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Market Recap: RISI Crow's Construction Materials Cost Index

 

A price index of lumber and panels used in actual construction for May 13, 2011

*Western - regional species perimeter foundation; Southern - regional species slab construction.

Crow's Market Recap -- A condensed recap of the market conditions for the major North American softwood lumber and panel products as reported in Crow's Weekly Market Report. 

LUMBER: Both producers and wholesalers reported another "quiet" week of sales activity in the SPF lumber market. U.S. prices out of eastern mills were soft. Volumes of Southern Pine 2x6 #2, the strongest dimension in that grade, were sometimes sold at higher prices, while modest discounting, at times, took place in wide widths. Demand was dull overall and a perception that production curtailments were not yet numerous enough prevailed. Pricing of Coastal species lumber was flat to lower, as mills sought to sell green Doug Fir with significant discounts. Prices were more stable on the dry side of production. Inland species lumber demand and supply seem finally to have reached equilibrium. Prices, which have fallen $40 to $55 dollars over the past several weeks, seem to be stabilizing. Ponderosa Pine Mldg&Btr 5/4 is holding at $1,350 with 6/4 at $1,400. Regular Shop users continue to find their supplies, with the open market getting little wood. Boards are "reasonably steady," according to one source. Yet another said that he has too little demand for his current position. Idaho White Pine producers report that both Utility and Standard are "strong," but Sterling is in short supply. Eastern White Pine producers report a market little changed from last week. Radiata Pine lumber prices are holding very firm in both 5/4 and 6/4. Wholesalers report that it remains difficult to find stock. Any increases in Western Red Cedar demand so far this spring have been mill-specific, with rarely any consensus among mills that demand is improving from week to week.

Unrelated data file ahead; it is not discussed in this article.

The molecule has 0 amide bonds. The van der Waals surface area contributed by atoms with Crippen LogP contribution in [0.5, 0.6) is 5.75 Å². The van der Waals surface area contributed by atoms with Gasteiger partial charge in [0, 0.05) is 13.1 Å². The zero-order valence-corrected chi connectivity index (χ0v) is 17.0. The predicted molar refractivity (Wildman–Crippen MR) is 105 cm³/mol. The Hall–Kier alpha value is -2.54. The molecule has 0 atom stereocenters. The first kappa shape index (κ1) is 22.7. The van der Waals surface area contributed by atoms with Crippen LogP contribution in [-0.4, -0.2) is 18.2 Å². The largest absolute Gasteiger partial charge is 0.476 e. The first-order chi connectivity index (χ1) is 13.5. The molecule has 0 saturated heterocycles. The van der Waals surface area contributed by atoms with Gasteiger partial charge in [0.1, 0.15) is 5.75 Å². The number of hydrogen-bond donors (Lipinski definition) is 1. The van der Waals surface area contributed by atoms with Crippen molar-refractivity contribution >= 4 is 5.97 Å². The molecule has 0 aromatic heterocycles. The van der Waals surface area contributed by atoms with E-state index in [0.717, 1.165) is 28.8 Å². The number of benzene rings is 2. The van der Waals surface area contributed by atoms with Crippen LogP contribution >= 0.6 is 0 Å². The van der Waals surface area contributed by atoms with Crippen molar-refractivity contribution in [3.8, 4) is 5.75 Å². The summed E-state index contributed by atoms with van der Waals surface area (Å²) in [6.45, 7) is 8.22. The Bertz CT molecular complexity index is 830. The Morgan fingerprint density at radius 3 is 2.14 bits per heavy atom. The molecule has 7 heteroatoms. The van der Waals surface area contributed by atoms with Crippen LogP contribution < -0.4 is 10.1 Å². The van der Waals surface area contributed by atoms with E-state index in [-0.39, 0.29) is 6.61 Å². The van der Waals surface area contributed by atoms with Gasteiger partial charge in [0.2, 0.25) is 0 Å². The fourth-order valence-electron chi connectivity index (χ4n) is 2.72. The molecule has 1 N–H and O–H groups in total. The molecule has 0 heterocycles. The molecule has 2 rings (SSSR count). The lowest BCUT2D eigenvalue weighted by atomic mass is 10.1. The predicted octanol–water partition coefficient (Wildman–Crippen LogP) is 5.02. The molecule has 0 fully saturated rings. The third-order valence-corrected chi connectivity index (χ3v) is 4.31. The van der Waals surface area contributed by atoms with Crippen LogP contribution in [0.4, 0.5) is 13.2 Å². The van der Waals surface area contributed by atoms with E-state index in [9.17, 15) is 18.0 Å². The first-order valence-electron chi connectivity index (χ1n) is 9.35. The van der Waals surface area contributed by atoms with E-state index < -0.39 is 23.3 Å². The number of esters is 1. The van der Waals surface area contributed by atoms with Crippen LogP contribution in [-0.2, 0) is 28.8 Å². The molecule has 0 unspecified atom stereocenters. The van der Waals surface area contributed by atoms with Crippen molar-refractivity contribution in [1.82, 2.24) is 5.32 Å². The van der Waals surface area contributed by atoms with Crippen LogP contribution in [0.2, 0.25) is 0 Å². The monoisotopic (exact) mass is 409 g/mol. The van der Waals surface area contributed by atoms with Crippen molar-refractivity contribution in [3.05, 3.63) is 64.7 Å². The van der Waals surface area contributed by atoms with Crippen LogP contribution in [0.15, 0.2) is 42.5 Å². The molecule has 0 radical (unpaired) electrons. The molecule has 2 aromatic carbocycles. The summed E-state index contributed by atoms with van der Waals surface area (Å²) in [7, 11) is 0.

PANELS: Western Fir plywood buyers in the West purchased needs conservatively. Participation by customers in the Northeast was limited, although inquiry levels were decent. While $10 to $20 declines in Southern Pine rated sheathing were most common, prices of other items dropped as much, if not more. Wholesalers had difficulties moving contract volumes, and producers admitted to stacking even more production. OSB inventories have built at both mill level and in the field, giving producers no place to put production and distributors no more room to store stock. Canadian plywood producers have had varying needs, causing some to discount while others held firm. Today, the C$296 is still valid as a general reflection of mill-selling levels, although a wide range of prices is reported from the field. The conflict between increasing expenses and slack demand is catching up with producers of both particleboard and MDF. But with competition for every order being intense, talking price increases is a touchy matter.

Source: RISI's Crow's Weekly Market Report

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